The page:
(F.I.T.) Functional Integrative Training
Apr 30, 2016
Qigong for Functional Fitness
May is Exercise is Medicine® Month: Why not try Qigong for Functional Fitness?
Exercise is finally being appreciated as a very valuable tool to maintain or improve an individual’s health and functional fitness. Functional fitness is the fitness necessary to function optimally throughout your day. And what could happen in a day? Everything from rising from bed, making the bed, chasing/preparing the kids for school, walking/sitting (here and there), chasing/picking up the kids from school, grocery shopping, doing laundry/dishes… I could go on and on. What does all of this require – ENERGY!
All physical endeavors require energy. This is nothing new. In fact several thousand years ago practitioners of Traditional Chinese Medicine collaborated with philosophers and marital artists of that era to develop what was then called Dao Yin exercises to be able to not only function better but also to survive. Today these exercises are called Qigong Exercises. Qi literally means the energy derived from eating rice and breathing (sustenance). Qong is the operative word in this blog as it means “to put in effort over time” or exercise.
Not that walking, running, and riding bikes aren’t good exercises, they are just not enough because they are generally performed in one only direction (forward) and therefore are not addressing all the muscles and joints of the body in multiple directions. By the way you have over six hundred muscles and 230 joints. In order to address all the muscles/joints of the body and improve upon our functional abilities we need to engage in functional exercises. These types of exercises, such as CrossFit, are now becoming more popular in fitness facilities.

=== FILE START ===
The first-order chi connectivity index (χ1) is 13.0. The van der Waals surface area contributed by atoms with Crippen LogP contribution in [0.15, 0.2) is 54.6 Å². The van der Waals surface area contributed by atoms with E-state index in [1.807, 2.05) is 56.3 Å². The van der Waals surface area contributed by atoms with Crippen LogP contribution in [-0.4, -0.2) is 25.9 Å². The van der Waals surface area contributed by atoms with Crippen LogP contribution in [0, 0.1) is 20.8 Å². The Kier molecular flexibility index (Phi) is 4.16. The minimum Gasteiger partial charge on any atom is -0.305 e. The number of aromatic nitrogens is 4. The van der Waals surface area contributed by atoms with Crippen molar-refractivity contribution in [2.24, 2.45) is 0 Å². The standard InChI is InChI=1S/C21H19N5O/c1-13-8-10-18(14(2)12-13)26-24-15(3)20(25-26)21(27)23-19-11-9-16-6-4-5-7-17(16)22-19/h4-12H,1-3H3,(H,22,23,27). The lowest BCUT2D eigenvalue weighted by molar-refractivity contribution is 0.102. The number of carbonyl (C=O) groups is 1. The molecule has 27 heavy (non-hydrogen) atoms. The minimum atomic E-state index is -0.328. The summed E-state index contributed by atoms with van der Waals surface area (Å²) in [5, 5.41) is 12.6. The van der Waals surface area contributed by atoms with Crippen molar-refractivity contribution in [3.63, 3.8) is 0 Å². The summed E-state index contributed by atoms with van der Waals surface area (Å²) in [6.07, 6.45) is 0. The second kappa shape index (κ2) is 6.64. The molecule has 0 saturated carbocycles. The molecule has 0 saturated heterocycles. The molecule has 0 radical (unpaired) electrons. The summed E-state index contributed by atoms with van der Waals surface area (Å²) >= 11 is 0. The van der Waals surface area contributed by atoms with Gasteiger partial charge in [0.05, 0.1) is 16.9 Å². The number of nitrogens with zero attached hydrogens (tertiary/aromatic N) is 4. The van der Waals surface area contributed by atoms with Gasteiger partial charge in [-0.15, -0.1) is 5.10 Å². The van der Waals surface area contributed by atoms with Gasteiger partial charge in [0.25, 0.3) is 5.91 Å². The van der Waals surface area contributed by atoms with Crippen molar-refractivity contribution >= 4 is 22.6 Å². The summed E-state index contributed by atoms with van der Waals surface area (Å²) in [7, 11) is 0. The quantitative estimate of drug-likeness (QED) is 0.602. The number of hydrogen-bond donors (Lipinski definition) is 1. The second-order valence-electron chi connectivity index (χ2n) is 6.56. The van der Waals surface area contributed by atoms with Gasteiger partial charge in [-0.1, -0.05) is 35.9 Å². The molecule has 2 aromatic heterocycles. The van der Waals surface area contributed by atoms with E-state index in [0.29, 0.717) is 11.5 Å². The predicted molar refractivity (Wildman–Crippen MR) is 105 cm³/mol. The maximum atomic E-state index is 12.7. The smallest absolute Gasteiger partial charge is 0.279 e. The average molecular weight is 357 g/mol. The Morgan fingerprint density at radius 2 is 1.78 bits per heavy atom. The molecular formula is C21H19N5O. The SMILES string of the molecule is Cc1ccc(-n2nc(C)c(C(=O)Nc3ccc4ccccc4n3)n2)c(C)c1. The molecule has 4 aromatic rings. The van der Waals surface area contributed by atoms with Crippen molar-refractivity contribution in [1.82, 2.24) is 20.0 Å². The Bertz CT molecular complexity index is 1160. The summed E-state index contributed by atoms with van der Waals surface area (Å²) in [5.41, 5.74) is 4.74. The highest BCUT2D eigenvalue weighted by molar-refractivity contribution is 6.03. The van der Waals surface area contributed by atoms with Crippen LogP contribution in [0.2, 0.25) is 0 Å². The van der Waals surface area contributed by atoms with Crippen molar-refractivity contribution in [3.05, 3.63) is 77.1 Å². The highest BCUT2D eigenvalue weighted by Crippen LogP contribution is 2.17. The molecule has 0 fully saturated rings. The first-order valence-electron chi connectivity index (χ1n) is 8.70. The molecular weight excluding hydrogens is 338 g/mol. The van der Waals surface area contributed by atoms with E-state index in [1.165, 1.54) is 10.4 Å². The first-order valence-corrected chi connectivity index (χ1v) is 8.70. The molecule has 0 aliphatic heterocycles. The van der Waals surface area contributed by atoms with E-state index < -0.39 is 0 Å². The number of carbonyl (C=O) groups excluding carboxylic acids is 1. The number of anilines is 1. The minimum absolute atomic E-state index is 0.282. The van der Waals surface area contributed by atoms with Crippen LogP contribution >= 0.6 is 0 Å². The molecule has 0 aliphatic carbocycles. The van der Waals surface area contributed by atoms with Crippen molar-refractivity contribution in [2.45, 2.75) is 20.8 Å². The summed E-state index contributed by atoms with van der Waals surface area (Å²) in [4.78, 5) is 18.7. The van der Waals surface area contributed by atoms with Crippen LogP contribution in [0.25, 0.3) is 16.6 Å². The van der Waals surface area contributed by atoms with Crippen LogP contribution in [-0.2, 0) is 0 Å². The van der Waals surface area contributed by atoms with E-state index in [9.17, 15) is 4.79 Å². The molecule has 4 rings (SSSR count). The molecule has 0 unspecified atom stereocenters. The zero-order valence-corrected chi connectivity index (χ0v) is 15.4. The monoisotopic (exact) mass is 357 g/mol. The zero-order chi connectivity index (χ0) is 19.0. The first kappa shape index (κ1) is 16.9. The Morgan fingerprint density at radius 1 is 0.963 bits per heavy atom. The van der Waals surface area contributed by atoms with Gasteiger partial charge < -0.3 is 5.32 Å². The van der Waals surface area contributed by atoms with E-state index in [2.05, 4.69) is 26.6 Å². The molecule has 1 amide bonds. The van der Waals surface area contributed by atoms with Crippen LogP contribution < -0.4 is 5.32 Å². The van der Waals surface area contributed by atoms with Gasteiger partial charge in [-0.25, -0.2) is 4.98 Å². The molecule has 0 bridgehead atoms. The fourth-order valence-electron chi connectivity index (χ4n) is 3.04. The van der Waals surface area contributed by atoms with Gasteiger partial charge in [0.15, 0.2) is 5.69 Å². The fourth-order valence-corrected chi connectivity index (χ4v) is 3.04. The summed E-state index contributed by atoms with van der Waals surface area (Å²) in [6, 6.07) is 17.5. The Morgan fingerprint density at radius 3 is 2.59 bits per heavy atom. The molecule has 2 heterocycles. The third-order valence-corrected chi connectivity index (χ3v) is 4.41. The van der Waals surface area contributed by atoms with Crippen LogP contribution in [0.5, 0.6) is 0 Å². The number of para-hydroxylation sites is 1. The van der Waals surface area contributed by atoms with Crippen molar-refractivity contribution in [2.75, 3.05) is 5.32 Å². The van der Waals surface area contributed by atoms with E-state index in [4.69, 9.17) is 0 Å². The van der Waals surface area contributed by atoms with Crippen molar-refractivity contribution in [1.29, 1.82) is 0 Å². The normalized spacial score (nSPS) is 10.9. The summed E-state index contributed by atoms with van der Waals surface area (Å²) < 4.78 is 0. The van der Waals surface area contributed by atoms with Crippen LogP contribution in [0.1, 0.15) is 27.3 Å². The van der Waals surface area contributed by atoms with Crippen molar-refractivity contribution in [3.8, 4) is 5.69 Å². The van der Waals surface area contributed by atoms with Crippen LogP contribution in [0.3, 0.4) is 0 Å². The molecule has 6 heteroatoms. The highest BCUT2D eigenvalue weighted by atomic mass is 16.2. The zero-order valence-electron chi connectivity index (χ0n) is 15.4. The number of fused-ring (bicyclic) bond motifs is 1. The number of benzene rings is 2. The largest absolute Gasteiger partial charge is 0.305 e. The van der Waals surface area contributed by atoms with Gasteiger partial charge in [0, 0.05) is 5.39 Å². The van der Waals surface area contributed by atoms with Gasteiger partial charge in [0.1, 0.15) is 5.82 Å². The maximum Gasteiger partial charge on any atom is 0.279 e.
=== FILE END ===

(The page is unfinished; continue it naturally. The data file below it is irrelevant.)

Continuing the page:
What I recommend is getting back to nature for maintaining your functional fitness.
The exercises of Qigong were based on observing nature. The types of exercises performed in qigong are exercises derived from watching animals such as the horse, the tiger, the bear, the crane, and even the turtle. By moving like these animals you will be sure to move in all directions utilizing multiple muscle groups as well as engaging in activities that challenge your functional coordination and dynamic balance. So if you’re looking to improve your functional fitness start by “crouching like a tiger” each time you rise up from deep couch sitting.
John Burns DPT, MSOM, Dipl-Ac